Shaw Go WiFi - Needs Secure Option (e.g. Sasktel)

Discussion created by kme0801 on Mar 10, 2016
Latest reply on Mar 24, 2016 by techid1

Shaw Go WiFi is definitely a nice feature to have.  The access points are plentiful and definitely helpful especially for devices without cellular connection, or deep inside buildings where cellular connections are poor.


With that said, Shaw needs to add a secure SSID - e.g. ShawSecure (WPA2 Enterprise would be easy for them, or at a minimum WPA2 Personal).  While I understand that the average user may or may not care, using an open wireless network puts users at risk for information or potentially device compromise.  It even puts them at risk when they aren't using Shaw Go WiFi as a malicious individual could easily broadcast an open "ShawOpen" wireless network where Shaw isn't operating, and would be able to intercept communications from anyone in the immediate area.  There are attacks that work where Shaw Go WiFi is in use already, but that's besides the point.  The issue is that open wireless networks are dangerous, and Shaw needs to encourage users to use more secure options, and protect their customers as well.


Shaw already uses the email address / password combination for signing into some of their applications (e.g. Shaw on Demand or the new FreeRange TV).  It should be possible without a significant amount of effort to broadcast a second SSID - e.g. "ShawSecure" that uses the users email address and password for authentication.  This step could also "register" the device on the account if Shaw desired.  This is the best case scenario.  The Shaw Go WiFi application could walk users through how to connect to the secure network instead (or configure the device on the users behalf).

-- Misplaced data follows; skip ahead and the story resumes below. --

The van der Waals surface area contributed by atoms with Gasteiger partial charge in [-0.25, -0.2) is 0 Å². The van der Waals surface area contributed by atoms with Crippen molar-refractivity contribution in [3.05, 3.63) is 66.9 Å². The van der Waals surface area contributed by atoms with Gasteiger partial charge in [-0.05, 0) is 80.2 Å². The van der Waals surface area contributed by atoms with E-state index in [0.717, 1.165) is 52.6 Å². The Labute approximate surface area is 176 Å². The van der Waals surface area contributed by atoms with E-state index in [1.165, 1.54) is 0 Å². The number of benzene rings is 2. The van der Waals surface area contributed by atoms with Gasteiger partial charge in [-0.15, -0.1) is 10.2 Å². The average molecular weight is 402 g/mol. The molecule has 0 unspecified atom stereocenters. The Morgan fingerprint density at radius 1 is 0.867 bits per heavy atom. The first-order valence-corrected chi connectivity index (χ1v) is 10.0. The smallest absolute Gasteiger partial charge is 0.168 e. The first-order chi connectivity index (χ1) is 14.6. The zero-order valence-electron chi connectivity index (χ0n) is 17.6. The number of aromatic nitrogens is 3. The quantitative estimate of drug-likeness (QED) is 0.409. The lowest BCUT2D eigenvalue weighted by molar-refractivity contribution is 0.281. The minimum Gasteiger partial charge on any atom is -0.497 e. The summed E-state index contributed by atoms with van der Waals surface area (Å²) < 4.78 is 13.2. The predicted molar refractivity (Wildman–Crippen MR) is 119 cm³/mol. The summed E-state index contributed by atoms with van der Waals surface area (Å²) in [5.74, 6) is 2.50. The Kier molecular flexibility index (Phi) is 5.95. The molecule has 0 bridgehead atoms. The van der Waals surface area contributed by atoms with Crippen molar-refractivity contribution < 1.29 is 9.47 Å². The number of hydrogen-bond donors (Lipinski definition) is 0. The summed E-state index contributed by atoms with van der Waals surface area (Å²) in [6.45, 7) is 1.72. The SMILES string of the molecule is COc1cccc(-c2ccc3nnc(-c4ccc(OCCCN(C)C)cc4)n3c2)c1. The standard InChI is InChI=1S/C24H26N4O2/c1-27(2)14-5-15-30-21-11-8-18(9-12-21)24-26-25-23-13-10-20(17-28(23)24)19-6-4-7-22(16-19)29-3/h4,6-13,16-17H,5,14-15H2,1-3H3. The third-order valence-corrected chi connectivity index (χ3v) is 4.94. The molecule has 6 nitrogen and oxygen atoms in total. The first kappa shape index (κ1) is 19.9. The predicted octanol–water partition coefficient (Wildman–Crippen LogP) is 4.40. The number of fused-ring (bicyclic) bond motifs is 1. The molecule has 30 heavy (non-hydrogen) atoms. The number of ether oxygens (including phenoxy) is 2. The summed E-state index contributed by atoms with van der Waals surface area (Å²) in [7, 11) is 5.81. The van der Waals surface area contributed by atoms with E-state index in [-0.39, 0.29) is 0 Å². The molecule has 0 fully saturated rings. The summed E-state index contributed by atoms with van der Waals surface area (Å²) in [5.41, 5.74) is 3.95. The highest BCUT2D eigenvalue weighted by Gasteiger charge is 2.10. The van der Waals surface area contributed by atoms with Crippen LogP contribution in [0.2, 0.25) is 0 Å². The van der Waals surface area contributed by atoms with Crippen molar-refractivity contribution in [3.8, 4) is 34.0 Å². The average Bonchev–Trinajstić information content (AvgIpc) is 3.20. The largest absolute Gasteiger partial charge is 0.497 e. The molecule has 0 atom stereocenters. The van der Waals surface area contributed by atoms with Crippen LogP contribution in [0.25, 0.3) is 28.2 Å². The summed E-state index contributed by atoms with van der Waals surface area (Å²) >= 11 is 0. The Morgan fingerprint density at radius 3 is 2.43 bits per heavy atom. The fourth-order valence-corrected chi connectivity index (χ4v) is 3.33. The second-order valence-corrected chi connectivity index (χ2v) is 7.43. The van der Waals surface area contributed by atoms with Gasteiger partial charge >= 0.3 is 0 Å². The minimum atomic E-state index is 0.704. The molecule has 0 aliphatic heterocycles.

In Saskatchewan, Shaw's main competitor (SaskTel), does something sort of similar to this with two wireless networks being broadcast wherever they have free WiFi (SaskTel Select WiFi and SaskTel Select WiFi 1).  The latter network in SaskTel's case (SaskTel Select WiFi 1) is WPA2 Enterprise enabled.  That network is configured for SaskTel mobility subscribers only, so it uses their SIM card (with EAP-SIM) as the authentication method, but the idea is the same.  They have one for non mobility subscribers that's open, but they also have a secure option for their users, and for the cell phones at least it is preconfigured to always use the secure.


Shaw Go WiFi is a great feature with a major drawback being no security.  For users that have the knowledge and ability to use a VPN on open networks we can minimize the risk presented to us, however a vast majority of Shaw's user base won't or can't do that.  Shaw should step up and provide a more secure option for Shaw Go WiFi.